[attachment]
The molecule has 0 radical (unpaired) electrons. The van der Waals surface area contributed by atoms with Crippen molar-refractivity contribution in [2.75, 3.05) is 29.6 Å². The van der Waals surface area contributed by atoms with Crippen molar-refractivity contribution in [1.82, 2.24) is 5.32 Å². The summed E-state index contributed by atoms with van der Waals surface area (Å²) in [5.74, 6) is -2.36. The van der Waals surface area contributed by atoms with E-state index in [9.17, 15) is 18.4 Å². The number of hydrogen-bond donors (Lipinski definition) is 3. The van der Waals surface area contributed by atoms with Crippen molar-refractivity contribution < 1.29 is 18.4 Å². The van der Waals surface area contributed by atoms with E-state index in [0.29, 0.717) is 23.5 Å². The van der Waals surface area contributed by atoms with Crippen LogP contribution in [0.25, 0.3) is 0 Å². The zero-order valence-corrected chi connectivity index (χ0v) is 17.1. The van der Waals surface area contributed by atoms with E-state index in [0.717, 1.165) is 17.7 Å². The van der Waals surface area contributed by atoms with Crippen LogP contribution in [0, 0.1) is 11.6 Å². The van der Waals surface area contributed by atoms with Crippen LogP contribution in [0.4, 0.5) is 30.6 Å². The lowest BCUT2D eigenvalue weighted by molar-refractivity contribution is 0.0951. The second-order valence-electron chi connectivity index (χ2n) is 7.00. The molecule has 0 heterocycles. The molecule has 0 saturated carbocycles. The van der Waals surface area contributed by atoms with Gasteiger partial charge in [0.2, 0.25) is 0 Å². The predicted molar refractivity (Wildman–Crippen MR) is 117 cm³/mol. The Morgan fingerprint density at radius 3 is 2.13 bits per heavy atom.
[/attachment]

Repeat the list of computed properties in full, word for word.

The molecule has 0 radical (unpaired) electrons. The van der Waals surface area contributed by atoms with Crippen molar-refractivity contribution in [2.75, 3.05) is 29.6 Å². The van der Waals surface area contributed by atoms with Crippen molar-refractivity contribution in [1.82, 2.24) is 5.32 Å². The summed E-state index contributed by atoms with van der Waals surface area (Å²) in [5.74, 6) is -2.36. The van der Waals surface area contributed by atoms with E-state index in [9.17, 15) is 18.4 Å². The number of hydrogen-bond donors (Lipinski definition) is 3. The van der Waals surface area contributed by atoms with Crippen molar-refractivity contribution < 1.29 is 18.4 Å². The van der Waals surface area contributed by atoms with E-state index in [0.29, 0.717) is 23.5 Å². The van der Waals surface area contributed by atoms with Crippen LogP contribution in [0.25, 0.3) is 0 Å². The zero-order valence-corrected chi connectivity index (χ0v) is 17.1. The van der Waals surface area contributed by atoms with E-state index in [0.717, 1.165) is 17.7 Å². The van der Waals surface area contributed by atoms with Crippen LogP contribution in [0, 0.1) is 11.6 Å². The van der Waals surface area contributed by atoms with Crippen LogP contribution in [0.4, 0.5) is 30.6 Å². The lowest BCUT2D eigenvalue weighted by molar-refractivity contribution is 0.0951. The second-order valence-electron chi connectivity index (χ2n) is 7.00. The molecule has 0 heterocycles. The molecule has 0 saturated carbocycles. The van der Waals surface area contributed by atoms with Gasteiger partial charge in [0.2, 0.25) is 0 Å². The predicted molar refractivity (Wildman–Crippen MR) is 117 cm³/mol. The Morgan fingerprint density at radius 3 is 2.13 bits per heavy atom.